Bloomberg is dropping the Business from Bloomberg Business to leave just Bloomberg
Going forward, Bloomberg Business will be simply “Bloomberg.” The consumer financial news site will just go by the name of its namesake founder as part of a homepage redesign that went live Tuesday afternoon.
Bloomberg the parent company has used its media arm to reach a bigger audience beyond the core subscribers to its $21,000-a-year financial news and data service. The leadership there now says the media arm’s site has grown in traffic and digital ad revenue to the point that the very name “Bloomberg” is synonymous with “business.” Traffic to the site grew 38 percent year over year to 27.3 million unique visitors in February, per comScore U.S., and digital revenue grew 18 percent year to date versus the year-ago period, according to the company.
At the same time, the site itself has become more than just a business publication, having launched multi-platform verticals for opinion and politics. A full-fledged tech vertical is also in the works for later this year.
“Our strategy is really built on this portfolio of sub-brands that have become large and successful in their own right, and it was redundant to have ‘business,’” explained Justin Smith, global CEO of Bloomberg Media.
Last year, Bloomberg Media launched a marketing campaign to expand its audience to a global business reader, and with today’s change, the company is saying that effort paid off. “As our ad campaign stated, Business is Bloomberg, and we are fully embracing this position going forward,” Smith wrote in a memo to staff.
There’s a practical reason for the change, too. The new name will align with the url, which has always been “Bloomberg.com,” with Bloomberg’s Twitter handles doing the work for its verticals (@business, @technology, @markets, @bpolitics @luxury).
It’s hard not to see the founder’s touch in the changes. Mike Bloomberg returned to the company in 2014 after an absence, during which he was New York’s mayor, and is said to be closely involved in every aspect of the company, including the redesign.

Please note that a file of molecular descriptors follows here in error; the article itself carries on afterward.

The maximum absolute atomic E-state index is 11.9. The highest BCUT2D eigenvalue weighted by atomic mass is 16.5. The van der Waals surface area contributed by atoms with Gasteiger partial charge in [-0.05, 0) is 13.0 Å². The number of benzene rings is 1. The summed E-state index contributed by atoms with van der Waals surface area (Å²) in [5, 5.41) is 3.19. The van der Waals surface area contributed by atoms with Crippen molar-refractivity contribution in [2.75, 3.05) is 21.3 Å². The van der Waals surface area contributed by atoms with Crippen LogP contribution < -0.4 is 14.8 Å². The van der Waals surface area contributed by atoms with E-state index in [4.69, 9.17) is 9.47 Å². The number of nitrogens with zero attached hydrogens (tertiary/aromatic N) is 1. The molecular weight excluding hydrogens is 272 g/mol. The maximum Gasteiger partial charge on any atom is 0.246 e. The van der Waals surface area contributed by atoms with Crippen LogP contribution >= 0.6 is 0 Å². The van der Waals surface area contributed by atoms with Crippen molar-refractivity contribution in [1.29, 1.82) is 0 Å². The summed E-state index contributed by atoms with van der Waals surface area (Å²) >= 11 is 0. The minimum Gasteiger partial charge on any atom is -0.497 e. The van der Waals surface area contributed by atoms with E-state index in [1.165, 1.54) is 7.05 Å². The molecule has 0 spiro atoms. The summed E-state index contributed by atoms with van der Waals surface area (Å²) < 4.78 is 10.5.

The former mayor’s return stirred speculation about the future of the media arm; publishing is a tough business, and Bloomberg already has its highly lucrative subscription-based terminal operation. There were reports that Mike Bloomberg didn’t like the splashy look of the last redesign, by now-former employee Josh Topolsky, and questioned the need for having the site at all.
The new site retains the bright colors of the last redesign (both were done with help from Code and Theory), but the colors are now used much more sparingly, and there’s much more white space now. The changes affect the mobile and desktop versions; here are screenshots of the old and new desktop version:
Editorially, the site’s mandate hasn’t changed, though, said Scott Havens, who was brought in last November as global head of digital for Bloomberg Media. “We are laser-like focused on the global business executive. Our strategy will reflect that,” he said.
Along with the name change, the new homepage gives more airplay to Bloomberg Business’s verticals, including weekly magazine Bloomberg Businessweek. In other notable changes, there will be more prominent placement of video and sponsored content — as the company tries to capitalize on two areas that hold potential for strong revenue growth.
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